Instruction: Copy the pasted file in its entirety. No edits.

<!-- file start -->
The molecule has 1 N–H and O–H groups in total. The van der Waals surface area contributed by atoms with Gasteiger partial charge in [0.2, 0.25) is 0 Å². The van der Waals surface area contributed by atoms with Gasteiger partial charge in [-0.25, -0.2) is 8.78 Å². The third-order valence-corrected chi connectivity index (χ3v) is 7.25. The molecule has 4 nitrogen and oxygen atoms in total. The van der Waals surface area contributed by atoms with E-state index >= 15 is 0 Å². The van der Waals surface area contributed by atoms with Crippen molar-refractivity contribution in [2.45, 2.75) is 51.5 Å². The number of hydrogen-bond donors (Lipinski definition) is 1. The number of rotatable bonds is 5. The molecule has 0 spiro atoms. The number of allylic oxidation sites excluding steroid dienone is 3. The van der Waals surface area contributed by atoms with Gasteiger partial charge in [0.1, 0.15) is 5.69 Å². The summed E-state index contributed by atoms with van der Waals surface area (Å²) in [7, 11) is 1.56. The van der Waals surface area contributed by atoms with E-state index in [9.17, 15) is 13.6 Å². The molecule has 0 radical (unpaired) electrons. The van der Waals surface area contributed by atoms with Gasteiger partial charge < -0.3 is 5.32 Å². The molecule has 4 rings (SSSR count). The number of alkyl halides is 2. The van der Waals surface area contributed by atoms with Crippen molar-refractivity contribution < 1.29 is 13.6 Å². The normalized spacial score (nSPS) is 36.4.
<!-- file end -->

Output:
The molecule has 1 N–H and O–H groups in total. The van der Waals surface area contributed by atoms with Gasteiger partial charge in [0.2, 0.25) is 0 Å². The van der Waals surface area contributed by atoms with Gasteiger partial charge in [-0.25, -0.2) is 8.78 Å². The third-order valence-corrected chi connectivity index (χ3v) is 7.25. The molecule has 4 nitrogen and oxygen atoms in total. The van der Waals surface area contributed by atoms with E-state index >= 15 is 0 Å². The van der Waals surface area contributed by atoms with Crippen molar-refractivity contribution in [2.45, 2.75) is 51.5 Å². The number of hydrogen-bond donors (Lipinski definition) is 1. The number of rotatable bonds is 5. The molecule has 0 spiro atoms. The number of allylic oxidation sites excluding steroid dienone is 3. The van der Waals surface area contributed by atoms with Gasteiger partial charge in [0.1, 0.15) is 5.69 Å². The summed E-state index contributed by atoms with van der Waals surface area (Å²) in [7, 11) is 1.56. The van der Waals surface area contributed by atoms with E-state index in [9.17, 15) is 13.6 Å². The molecule has 0 radical (unpaired) electrons. The van der Waals surface area contributed by atoms with Gasteiger partial charge < -0.3 is 5.32 Å². The molecule has 4 rings (SSSR count). The number of alkyl halides is 2. The van der Waals surface area contributed by atoms with Crippen molar-refractivity contribution < 1.29 is 13.6 Å². The normalized spacial score (nSPS) is 36.4.